The Critic as Artist

The Critic as Artist

by Oscar Wilde

Published originally in 1881, The Critic As Artist is one of Oscar Wilde's major aesthetic statements.

  • Language: English
  • Category: Nonfiction
  • Rating: 4.15
  • Pages: 160
  • Publish Date: October 1st 1997 by Green Integer
  • Isbn10: 1557133689
  • Isbn13: 9781557133687

What People Think about "The Critic as Artist"

Being a literary critic and a reviewer of art are officious and useless things, according to one his characters in here; thus, Wonderful Wilde sets himself up for a brutal counter attack. Gilbert (as a representation of Wilde) argues that criticism is a form of art in itself. So Wonderful Wilde argues that if authors such as these can be regarded so highly, their art so revered, then why can a critic not achieve the same thing? Can he not create art in the form of criticism, as Wonderful Wilde clearly has done here?

De la misma manera que en La decadencia de la mentira, en este otro ensayo y también a modo de conversación entre dos intelectuales, Oscar Wilde se despacha con un manifiesto poderoso en donde posiciona al Arte, la literatura e la crítica literaria en su punto justo. En cierto modo, sentía que me hablaba a mí mientras lo leía, y creo que también los lectores de goodreads se sentirían orgullosos, dado que Wilde sostiene que es tan decisiva como la creación del artista del que está reseñando: "La crítica, lo mismo que la obra del poeta, no debe ser juzgada por un bajo modelo de imitación o de semejanza.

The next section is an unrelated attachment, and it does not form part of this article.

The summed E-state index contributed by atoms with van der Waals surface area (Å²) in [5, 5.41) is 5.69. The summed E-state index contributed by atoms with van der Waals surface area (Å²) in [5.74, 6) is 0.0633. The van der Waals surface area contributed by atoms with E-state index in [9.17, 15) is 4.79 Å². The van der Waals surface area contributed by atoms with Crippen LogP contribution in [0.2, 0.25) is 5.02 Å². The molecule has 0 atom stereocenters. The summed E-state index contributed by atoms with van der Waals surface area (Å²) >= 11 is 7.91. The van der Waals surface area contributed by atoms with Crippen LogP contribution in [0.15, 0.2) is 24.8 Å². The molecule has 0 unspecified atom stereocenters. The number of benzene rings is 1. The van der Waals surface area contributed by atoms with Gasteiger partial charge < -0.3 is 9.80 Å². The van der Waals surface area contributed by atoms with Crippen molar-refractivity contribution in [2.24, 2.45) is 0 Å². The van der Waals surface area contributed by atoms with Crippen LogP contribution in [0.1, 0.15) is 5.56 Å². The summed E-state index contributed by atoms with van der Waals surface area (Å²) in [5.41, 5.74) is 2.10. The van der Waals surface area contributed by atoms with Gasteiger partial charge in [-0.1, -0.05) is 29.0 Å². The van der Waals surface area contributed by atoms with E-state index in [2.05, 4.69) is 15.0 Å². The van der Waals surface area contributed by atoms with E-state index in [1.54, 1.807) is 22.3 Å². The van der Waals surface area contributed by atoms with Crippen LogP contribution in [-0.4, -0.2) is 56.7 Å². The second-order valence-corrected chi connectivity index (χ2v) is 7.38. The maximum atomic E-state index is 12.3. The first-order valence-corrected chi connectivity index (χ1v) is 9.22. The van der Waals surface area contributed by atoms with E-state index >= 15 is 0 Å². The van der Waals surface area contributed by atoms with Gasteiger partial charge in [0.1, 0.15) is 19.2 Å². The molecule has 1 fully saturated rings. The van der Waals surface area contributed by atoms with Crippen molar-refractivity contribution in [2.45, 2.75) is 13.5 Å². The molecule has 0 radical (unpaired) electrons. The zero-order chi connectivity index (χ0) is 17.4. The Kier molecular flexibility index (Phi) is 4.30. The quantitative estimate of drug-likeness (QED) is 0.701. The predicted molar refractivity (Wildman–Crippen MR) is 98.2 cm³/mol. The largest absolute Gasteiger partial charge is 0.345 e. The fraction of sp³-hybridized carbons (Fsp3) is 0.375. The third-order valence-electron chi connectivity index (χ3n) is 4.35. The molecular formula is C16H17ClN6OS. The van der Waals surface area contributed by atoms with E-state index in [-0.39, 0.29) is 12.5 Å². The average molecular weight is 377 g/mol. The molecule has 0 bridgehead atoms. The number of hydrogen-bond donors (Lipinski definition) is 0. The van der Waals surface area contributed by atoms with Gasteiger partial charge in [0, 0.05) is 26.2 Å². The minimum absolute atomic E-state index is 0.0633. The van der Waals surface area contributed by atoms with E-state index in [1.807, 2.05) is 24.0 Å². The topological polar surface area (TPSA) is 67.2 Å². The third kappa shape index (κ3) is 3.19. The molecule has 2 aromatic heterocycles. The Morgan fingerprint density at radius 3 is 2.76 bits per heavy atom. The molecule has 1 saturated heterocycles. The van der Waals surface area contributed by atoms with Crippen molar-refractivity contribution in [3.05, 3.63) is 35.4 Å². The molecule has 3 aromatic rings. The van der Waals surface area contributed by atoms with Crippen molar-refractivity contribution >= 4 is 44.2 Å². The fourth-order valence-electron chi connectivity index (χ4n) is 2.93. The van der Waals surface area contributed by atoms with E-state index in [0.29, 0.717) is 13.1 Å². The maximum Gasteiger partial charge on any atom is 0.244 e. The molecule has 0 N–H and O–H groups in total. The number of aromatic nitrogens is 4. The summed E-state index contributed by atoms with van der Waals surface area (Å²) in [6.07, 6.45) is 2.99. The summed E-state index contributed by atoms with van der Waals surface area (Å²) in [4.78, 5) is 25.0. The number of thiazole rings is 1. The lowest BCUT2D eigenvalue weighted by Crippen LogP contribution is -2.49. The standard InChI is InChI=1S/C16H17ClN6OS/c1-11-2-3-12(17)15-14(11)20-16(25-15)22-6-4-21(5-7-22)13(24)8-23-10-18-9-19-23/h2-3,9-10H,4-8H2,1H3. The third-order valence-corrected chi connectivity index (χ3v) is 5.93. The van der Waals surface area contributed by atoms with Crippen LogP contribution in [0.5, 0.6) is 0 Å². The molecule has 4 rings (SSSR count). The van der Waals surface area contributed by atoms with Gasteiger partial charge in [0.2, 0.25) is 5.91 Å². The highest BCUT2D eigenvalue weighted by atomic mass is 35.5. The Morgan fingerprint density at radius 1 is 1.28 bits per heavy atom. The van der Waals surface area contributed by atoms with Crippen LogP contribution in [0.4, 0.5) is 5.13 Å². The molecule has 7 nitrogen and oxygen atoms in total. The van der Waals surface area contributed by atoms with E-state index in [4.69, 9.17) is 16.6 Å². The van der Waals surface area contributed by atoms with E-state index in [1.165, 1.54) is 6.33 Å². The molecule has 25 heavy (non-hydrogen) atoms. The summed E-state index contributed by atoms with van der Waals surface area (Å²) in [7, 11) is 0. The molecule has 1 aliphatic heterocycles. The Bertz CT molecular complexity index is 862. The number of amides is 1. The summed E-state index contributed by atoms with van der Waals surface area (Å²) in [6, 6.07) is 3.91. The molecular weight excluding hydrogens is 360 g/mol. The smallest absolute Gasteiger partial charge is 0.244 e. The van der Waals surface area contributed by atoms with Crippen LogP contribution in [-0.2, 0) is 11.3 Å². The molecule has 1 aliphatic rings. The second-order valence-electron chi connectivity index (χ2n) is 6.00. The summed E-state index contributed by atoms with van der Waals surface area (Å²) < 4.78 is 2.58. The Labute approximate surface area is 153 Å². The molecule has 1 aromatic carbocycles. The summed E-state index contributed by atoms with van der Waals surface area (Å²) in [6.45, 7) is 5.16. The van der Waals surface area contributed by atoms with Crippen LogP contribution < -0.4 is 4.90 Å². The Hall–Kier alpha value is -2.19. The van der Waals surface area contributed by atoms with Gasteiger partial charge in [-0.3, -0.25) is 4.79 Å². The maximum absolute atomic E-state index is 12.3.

Just as Wilde proposes very unconventional ideas to Dorian, through his Alter-Ego Lord Henry in The Picture of Dorian Gray, so he does so here, through Gilbert, to Ernest, before explaining more deeply his views with such wit and vivacity that one, if they are not already, cannot help but be drawn over to his side, accepting his views as truth. You have told me that it is more difficult to talk about a thing than to do it, and that to do nothing at all is the most difficult thing in the world; you have told me that all Art is immoral, and all thought dangerous; that criticism is more creative than creation, and that the highest criticism is that which reveals in the work of Art what the artist had not put there; that it is exactly because a man cannot do a thing that he is the proper judge of it; and that the true critic is unfair, insincere, and not rational. Gilbert: Yes. until you find yourself converted Ernest: Well, I think I have put all my questions to you. When people agree with me I always feel that I must be wrong. giving Wilde room to touch on a wide range of topics related to Art, Aesthetics, and Criticism, and contains, in abundance, a variety of original and truly thought-provoking ideas. Aesthetics, in fact, are to Ethics in the sphere of conscious civilisation, what, in the sphere of the external world, sexual is to natural selection. Aesthetics, like sexual selection, make life lovely and wonderful, fill it with new forms, and give it progress, and variety and change.